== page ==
The night performance was nearly sold out.  I'm happy to say I actually looked at the words on the page and sung them all.  So did the rest of the group!  With the spotlights on a stage like that, you can only see the first few rows so it's hard to know how you are connecting with the audience. When we sang a verse of "This little light of mine" and saw 30 or so people sprinkled around the audience waving cell phones, it was just like looking across the room at the nursing home and seeing people smiling and singing along.
I just love Front Porch Folk and the experiences we are sharing - from our pot luck dinner porch nights - to the nursing home - to events large and small.  I love the harmonies and layers of music.  I love how it feels to be in the company of these friends no matter where we are playing together.
With so many of us, you never know exactly who will be at a Front Porch Folk singing occasion.  I love that too.  Though I must admit that on certain songs I really miss the special things each person adds if they cannot make it.
Front Porch Folk is a collaborative, creative musical experiment.  Who knows where it will lead us and how long it will last.  I hope somehow it carries on as a tradition, passed on to many long after we are gone.

Sunday, October 14, 2012

Ogga Bogga Wogga - decision making

My freshman year in college I experienced dorm life with an amazing group of young women on the second floor of High Rise II at Slippery Rock University.  Toward the end of that year a group of us piled into one room, as we often did, and had a deep philosophical discussion about why we all handled situations so differently.
There were several women we noted were always happy, got along with everyone, never bowed to the porcelain god, and seemed always to be center of the funniest things we did.  They had created a non-sanctioned sorority, Ogga Bogga Wogga, that poked fun at the rights of passage of sanctioned sororities and fraternities.  The right of passage for new members included carrying a large bag of items everywhere you went and if a person asked about the bag, you had to pull all items out - explain their purpose - and wear some of them oddly.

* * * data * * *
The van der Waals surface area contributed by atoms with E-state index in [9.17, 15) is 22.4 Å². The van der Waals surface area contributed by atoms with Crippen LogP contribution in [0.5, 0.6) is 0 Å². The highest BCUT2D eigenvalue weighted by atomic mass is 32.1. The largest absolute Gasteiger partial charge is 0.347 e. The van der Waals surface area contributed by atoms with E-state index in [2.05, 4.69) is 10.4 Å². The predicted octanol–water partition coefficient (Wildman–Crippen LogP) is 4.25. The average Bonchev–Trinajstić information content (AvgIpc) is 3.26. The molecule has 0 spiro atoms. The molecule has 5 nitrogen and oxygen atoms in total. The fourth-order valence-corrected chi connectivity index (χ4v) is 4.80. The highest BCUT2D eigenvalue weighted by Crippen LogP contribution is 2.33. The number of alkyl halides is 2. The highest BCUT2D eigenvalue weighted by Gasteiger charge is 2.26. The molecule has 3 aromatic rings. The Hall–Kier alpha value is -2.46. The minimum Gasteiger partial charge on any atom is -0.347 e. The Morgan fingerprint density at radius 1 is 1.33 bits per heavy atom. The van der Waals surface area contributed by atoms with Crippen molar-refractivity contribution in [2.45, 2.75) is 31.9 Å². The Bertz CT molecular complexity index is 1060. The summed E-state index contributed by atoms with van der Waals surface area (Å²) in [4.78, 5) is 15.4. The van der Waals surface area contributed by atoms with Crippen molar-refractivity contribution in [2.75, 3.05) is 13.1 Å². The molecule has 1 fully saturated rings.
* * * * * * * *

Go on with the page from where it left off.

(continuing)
We talked about our life experiences leading up to college life - religious, school and home.  The woman who were less wild and crazy - most able to deal with all - had not been raised under dictum.  They had been mentored in decision making.  They considered consequences, had both short and long term goals, and valued the advice of an elder network.  While the wildest of us felt we were breaking free, they felt free and confident.  They did not fear consequences, but rather measured them and based decisions upon leading toward desired outcomes - short term AND longterm.
Making good choices is the most important skill of all.  Why is it so hard for some of us to learn?

Monday, October 8, 2012

We all choose the path we walk.  Sometimes we simply choose not to walk at all because the fork in the road is too difficult a choice.  Choosing to do nothing is a choice too.
Sometimes we find ourselves right in the middle of a battlefield that we did not create.  It's the reason I have often thought I'd be quite content to live a hermit's life.  I don't like battlefields at all.  I struggle with understanding the the need for diplomacy, neutrality and advocacy.  Where do I need to be in any given situation?
Sooner or later we all find ourselves standing in the crossfire between people we care about.  When 2 parties have irreconcilable differences, and we are somehow involved with them, we are affected somehow - some way.  It can be a family dispute, divorce, friendship struggles - we are all suffer collateral damage.  We are forced into choices.